A child was killed when one of its 737s skidded off a runway in Chicago in icy conditions and struck a car.
Last December a Continental 737 taking off from Denver aborted at the last second and, in icy conditions, skidded into a ravine.
The automobile reached the crest of the hill, skidded and started toward the ditch.
I went racing, but a half mile north I skidded into the ditch.
It toppled over, skidded past him under its own momentum, and lay there kicking spasmodically.
He skidded and fell, and had to run at a slower pace to keep his footing.
Mr. Dixon grasped the door-handle as Bill skidded them into a cross road with the expertness of a racing driver.
Shattered rock was thick on the floor, and they skidded and tumbled over it.
As we came in, we found we had a belly landing on our hands, so we skidded her in.
He skidded to a halt and blazed away at one of the oil drums.
c.1600, "beam or plank on which something rests," especially on which something heavy can be rolled from place to place (1782), of uncertain origin, probably from a Scandinavian source akin to Old Norse skið "stick of wood" (see ski (n.)). As "a sliding along" from 1890; specifically of motor vehicles from 1903. Skid-mark is from 1914.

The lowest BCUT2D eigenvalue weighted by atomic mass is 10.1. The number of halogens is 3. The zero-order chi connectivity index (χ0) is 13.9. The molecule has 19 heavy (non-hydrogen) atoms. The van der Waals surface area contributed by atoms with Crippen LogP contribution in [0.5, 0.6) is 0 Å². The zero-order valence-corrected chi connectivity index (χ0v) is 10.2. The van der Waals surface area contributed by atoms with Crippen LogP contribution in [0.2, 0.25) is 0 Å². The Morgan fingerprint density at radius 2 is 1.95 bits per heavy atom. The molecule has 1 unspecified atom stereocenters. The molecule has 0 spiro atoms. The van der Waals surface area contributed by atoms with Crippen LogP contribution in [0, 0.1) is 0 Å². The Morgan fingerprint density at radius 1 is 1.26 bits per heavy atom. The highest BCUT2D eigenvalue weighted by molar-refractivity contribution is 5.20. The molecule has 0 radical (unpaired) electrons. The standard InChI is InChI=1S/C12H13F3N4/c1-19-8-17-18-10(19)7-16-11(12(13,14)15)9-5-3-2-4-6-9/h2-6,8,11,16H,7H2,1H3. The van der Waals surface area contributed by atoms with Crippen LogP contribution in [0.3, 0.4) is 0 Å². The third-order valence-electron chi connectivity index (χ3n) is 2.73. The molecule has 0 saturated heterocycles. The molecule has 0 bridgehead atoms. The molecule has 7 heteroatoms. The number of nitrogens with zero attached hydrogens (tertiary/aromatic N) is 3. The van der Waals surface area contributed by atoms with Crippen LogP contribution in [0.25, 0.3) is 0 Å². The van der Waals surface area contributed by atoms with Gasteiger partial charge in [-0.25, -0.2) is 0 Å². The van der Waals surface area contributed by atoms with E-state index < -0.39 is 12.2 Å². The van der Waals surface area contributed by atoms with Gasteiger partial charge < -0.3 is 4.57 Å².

In the timber regions of the American West, skids laid down one after another to form a road were "a poor thing for pleasure walks, but admirably adapted for hauling logs on the ground with a minimum of friction" ["Out West" magazine, October 1903]. A skid as something used to facilitate downhill motion led to figurative phrases such as hit the skids "go into rapid decline" (1909), and cf. skid row.
1670s, "apply a skid to (a wheel, to keep it from turning)," from skid (n.). Meaning "slide along" first recorded 1838; extended sense of "slip sideways" (on a wet road, etc.) first recorded 1884. The original notion is of a block of wood for stopping a wheel; the modern senses are from the notion of a wheel slipping when blocked from revolving.
skell (1980s+ New York City police)